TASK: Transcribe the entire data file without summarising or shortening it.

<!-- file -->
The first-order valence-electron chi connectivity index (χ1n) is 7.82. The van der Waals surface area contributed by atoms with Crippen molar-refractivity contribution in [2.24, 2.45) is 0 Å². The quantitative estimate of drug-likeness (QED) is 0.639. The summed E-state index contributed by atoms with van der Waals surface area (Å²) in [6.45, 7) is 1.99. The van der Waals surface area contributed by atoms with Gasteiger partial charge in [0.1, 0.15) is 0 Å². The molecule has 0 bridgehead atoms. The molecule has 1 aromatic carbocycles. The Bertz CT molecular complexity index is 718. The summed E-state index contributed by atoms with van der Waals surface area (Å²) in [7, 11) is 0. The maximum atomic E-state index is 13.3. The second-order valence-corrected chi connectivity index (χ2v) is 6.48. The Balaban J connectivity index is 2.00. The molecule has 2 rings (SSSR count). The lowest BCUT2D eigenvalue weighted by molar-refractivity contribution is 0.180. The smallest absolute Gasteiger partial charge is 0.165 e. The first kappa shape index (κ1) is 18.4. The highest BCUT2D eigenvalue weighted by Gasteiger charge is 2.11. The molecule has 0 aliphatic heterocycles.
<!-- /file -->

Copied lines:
The first-order valence-electron chi connectivity index (χ1n) is 7.82. The van der Waals surface area contributed by atoms with Crippen molar-refractivity contribution in [2.24, 2.45) is 0 Å². The quantitative estimate of drug-likeness (QED) is 0.639. The summed E-state index contributed by atoms with van der Waals surface area (Å²) in [6.45, 7) is 1.99. The van der Waals surface area contributed by atoms with Gasteiger partial charge in [0.1, 0.15) is 0 Å². The molecule has 0 bridgehead atoms. The molecule has 1 aromatic carbocycles. The Bertz CT molecular complexity index is 718. The summed E-state index contributed by atoms with van der Waals surface area (Å²) in [7, 11) is 0. The maximum atomic E-state index is 13.3. The second-order valence-corrected chi connectivity index (χ2v) is 6.48. The Balaban J connectivity index is 2.00. The molecule has 2 rings (SSSR count). The lowest BCUT2D eigenvalue weighted by molar-refractivity contribution is 0.180. The smallest absolute Gasteiger partial charge is 0.165 e. The first kappa shape index (κ1) is 18.4. The highest BCUT2D eigenvalue weighted by Gasteiger charge is 2.11. The molecule has 0 aliphatic heterocycles.